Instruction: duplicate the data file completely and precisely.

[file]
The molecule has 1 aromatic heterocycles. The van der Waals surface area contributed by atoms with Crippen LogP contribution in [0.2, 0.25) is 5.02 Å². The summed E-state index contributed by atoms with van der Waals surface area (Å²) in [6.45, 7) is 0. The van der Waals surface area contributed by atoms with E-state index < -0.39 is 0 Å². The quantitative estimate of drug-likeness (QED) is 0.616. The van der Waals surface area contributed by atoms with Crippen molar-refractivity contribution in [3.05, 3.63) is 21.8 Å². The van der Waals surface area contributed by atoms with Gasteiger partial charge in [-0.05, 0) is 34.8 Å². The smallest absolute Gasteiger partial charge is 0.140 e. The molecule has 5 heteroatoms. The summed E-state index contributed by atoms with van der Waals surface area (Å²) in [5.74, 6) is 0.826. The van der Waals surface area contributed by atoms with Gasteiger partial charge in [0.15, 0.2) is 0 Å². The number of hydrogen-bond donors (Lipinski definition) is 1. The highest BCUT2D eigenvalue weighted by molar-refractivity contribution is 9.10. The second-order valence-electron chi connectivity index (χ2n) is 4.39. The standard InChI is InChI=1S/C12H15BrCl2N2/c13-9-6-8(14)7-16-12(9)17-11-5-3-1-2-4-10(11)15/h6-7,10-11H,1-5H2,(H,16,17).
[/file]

The molecule has 1 aromatic heterocycles. The van der Waals surface area contributed by atoms with Crippen LogP contribution in [0.2, 0.25) is 5.02 Å². The summed E-state index contributed by atoms with van der Waals surface area (Å²) in [6.45, 7) is 0. The van der Waals surface area contributed by atoms with E-state index < -0.39 is 0 Å². The quantitative estimate of drug-likeness (QED) is 0.616. The van der Waals surface area contributed by atoms with Crippen molar-refractivity contribution in [3.05, 3.63) is 21.8 Å². The van der Waals surface area contributed by atoms with Gasteiger partial charge in [-0.05, 0) is 34.8 Å². The smallest absolute Gasteiger partial charge is 0.140 e. The molecule has 5 heteroatoms. The summed E-state index contributed by atoms with van der Waals surface area (Å²) in [5.74, 6) is 0.826. The van der Waals surface area contributed by atoms with Gasteiger partial charge in [0.15, 0.2) is 0 Å². The number of hydrogen-bond donors (Lipinski definition) is 1. The highest BCUT2D eigenvalue weighted by molar-refractivity contribution is 9.10. The second-order valence-electron chi connectivity index (χ2n) is 4.39. The standard InChI is InChI=1S/C12H15BrCl2N2/c13-9-6-8(14)7-16-12(9)17-11-5-3-1-2-4-10(11)15/h6-7,10-11H,1-5H2,(H,16,17).